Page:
Have you ever opened an email at work late on a Friday afternoon that made you feel annoyed and angry? There was no point in replying to the email, as the issue needed to be resolved face-to-face. Feelings and thoughts about the message interfered with your evening and you were still feeling annoyed and having angry thoughts on a Sunday afternoon walk.
Why is it that some emotions, especially negative ones, tend to hang around for such a long time after the event? There’s a saying that positive emotions are like Teflon and negative ones are like Velcro, replaying like a stuck record, extending our suffering for hours, days, and sometimes much longer. Velcro was inspired by the Burdock plant, which has burrs that catch on animal fur and clothing to distribute its seeds. Teflon, one of the slipperiest substances on the planet, is the subject of a controversial industrial cover-up portrayed in the 2019 film Dark Waters.
Emotions are difficult to pin down, as they’re not just one thing. An emotion is a bundle of things that includes feelings, physical sensations, thoughts, and behaviours, like posture and facial expressions. Also, we can experience different blends of emotions at the same time, for instance, a mix of anger and sadness.
Imagine you’ve found yourself waiting in the wrong queue in a supermarket, which is something most of us have experienced at some point. Chances are you’ll start to feel frustrated, a little stressed, hotter around your neck or chest. Maybe you’re starting to frown and having thoughts like, “Why does this always happen to me?” In case you’re wondering if it’s best to change queues, recent research found that people in the last place tended to switch queues and then waited longer. The tendency to switch is motivated by what the researchers call, “last place aversion’, where we feel socially uncomfortable when we’re last in a line.
When left to their natural course, most emotions follow a cycle like a wave: arising, playing out, and dissolving. If only this was how we normally experience emotions. An important area of the brain, called the amygdala, brings together sensory and other inputs that trigger emotional states. One of the surprising things about the amygdala is that it can’t differentiate between a real event in the world, and one triggered by thoughts. This could be because the amygdala, which sits just above the brainstem, is much older in evolution than the neocortex, the thinking part of the brain. When we get stuck in emotions, the amygdala re-energizes the emotional state every time we have another thought about the event. And many unintentional, automatic thoughts are driven by emotions. So, given this evolutionary flaw of the amygdala and our tendency to drift off in thought, it’s no wonder that we sometimes suffer for longer than necessary. As far as we know, humans are the only animals that do this. Apart from serious trauma, when a normal emotion is triggered in an animal, it takes its natural course and is not re-energized after the event.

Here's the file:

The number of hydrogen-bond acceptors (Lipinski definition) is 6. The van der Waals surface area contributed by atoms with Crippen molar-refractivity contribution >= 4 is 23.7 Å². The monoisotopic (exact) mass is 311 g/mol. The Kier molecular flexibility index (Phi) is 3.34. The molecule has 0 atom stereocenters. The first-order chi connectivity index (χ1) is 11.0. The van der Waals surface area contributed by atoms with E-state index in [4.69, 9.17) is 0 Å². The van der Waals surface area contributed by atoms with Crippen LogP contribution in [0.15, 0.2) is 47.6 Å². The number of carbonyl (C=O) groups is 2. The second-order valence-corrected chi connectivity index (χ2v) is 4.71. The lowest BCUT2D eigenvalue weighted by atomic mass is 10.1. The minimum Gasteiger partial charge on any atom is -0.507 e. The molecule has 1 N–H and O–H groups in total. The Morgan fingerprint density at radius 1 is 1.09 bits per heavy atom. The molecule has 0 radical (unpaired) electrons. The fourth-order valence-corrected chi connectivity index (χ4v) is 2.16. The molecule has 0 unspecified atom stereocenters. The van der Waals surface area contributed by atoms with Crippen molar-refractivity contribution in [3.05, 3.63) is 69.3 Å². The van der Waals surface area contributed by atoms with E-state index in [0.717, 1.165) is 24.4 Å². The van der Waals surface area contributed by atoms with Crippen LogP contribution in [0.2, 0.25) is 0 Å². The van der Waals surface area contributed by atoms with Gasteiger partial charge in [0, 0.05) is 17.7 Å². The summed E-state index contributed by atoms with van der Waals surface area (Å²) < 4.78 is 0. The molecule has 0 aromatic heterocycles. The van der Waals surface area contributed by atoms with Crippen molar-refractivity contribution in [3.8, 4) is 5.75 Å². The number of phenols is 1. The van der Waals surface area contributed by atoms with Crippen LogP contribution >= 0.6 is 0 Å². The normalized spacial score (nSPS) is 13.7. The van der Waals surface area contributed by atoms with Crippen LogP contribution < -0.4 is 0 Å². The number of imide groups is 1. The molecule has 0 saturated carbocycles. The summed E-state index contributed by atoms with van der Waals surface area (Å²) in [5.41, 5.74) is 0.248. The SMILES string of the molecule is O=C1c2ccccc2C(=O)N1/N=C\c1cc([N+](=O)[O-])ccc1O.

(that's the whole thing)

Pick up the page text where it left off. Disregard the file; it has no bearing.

Many of us have a bit of a blind spot with emotions and from an early age learned to avoid painful emotions. By allowing ourselves to be with emotions as they arise, we’re more able to allow them to dissolve in their own time. The key to managing emotions healthily is to notice emotions as they arise, acknowledging and allowing whatever arises to be just as it is, without avoiding, resisting, or grasping. Turning towards emotions takes awareness and trust. Listening to what the emotion is telling us, trusting that by acknowledging and embracing the emotion, it has done its job and will melt away in its own time. It’s also useful to notice that emotions come and go; emotions are not who we are.
Back to our check-out queue example, adopting a mindful approach means firstly noticing what’s happening, maybe aware of some physical bracing or tightening, noticing any impulse to react, and acknowledging feelings and thoughts that arise. Maybe saying to yourself, “oh, there’s some frustration” and allowing yourself to really connect with the tension with kindness and curiosity. Maybe extending your compassion to the rest of the people in the queue, including the person on the check-out. Remembering to practise patience and acceptance. Also noticing the gap between the emotion and who we are. Most people in the queue are probably also feeling a bit frustrated. You don’t have to take it personally or be defined or limited by this feeling. You notice the tension releasing and begin to feel more relaxed and open. Maybe you even have a little laugh at yourself, at how you were just about to get really frustrated and pleased that taking this more skilful approach made a real difference to your well-being in that moment.
Suggested weekly practice
- Watch your emotions, especially in mundane situations like waiting in a queue in the supermarket.
- Use curiosity to notice sticky emotions, as well as what makes them hang around for longer than necessary.
- As well as noticing feelings, also be aware of and acknowledge thoughts that arise when you experience sticky emotions.
Find somewhere undisturbed and sit in a comfortable, dignified, and upright posture, where you can remain alert and aware. There are two guided practices for this session. You can close your eyes, or lower your gaze while the meditations play.
- Play the first settling practice, then read through the session content, which you can print off if that helps.
- Then play the second practice to explore sticky emotions.